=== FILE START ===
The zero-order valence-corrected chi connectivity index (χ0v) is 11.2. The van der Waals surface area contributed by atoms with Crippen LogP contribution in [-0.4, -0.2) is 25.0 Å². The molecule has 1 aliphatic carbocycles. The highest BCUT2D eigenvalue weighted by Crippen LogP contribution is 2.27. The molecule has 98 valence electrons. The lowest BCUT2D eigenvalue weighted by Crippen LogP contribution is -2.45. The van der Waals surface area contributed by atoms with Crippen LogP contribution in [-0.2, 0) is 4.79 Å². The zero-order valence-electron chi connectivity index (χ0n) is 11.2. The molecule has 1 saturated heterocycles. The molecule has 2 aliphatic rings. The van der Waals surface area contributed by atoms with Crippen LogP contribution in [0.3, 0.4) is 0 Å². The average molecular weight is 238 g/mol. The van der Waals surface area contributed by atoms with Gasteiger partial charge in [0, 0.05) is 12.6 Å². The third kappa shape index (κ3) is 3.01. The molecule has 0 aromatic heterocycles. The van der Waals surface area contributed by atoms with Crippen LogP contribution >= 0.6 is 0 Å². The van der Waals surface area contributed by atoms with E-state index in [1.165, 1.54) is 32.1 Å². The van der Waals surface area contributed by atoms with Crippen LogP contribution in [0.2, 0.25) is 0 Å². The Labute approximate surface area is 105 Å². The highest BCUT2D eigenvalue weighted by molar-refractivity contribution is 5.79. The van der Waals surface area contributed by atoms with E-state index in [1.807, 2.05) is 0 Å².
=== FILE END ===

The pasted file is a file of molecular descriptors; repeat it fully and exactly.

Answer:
The zero-order valence-corrected chi connectivity index (χ0v) is 11.2. The van der Waals surface area contributed by atoms with Crippen LogP contribution in [-0.4, -0.2) is 25.0 Å². The molecule has 1 aliphatic carbocycles. The highest BCUT2D eigenvalue weighted by Crippen LogP contribution is 2.27. The molecule has 98 valence electrons. The lowest BCUT2D eigenvalue weighted by Crippen LogP contribution is -2.45. The van der Waals surface area contributed by atoms with Crippen LogP contribution in [-0.2, 0) is 4.79 Å². The zero-order valence-electron chi connectivity index (χ0n) is 11.2. The molecule has 1 saturated heterocycles. The molecule has 2 aliphatic rings. The van der Waals surface area contributed by atoms with Crippen LogP contribution in [0.3, 0.4) is 0 Å². The average molecular weight is 238 g/mol. The van der Waals surface area contributed by atoms with Gasteiger partial charge in [0, 0.05) is 12.6 Å². The third kappa shape index (κ3) is 3.01. The molecule has 0 aromatic heterocycles. The van der Waals surface area contributed by atoms with Crippen LogP contribution >= 0.6 is 0 Å². The van der Waals surface area contributed by atoms with E-state index in [1.165, 1.54) is 32.1 Å². The van der Waals surface area contributed by atoms with Crippen LogP contribution in [0.2, 0.25) is 0 Å². The Labute approximate surface area is 105 Å². The highest BCUT2D eigenvalue weighted by molar-refractivity contribution is 5.79. The van der Waals surface area contributed by atoms with E-state index in [1.807, 2.05) is 0 Å².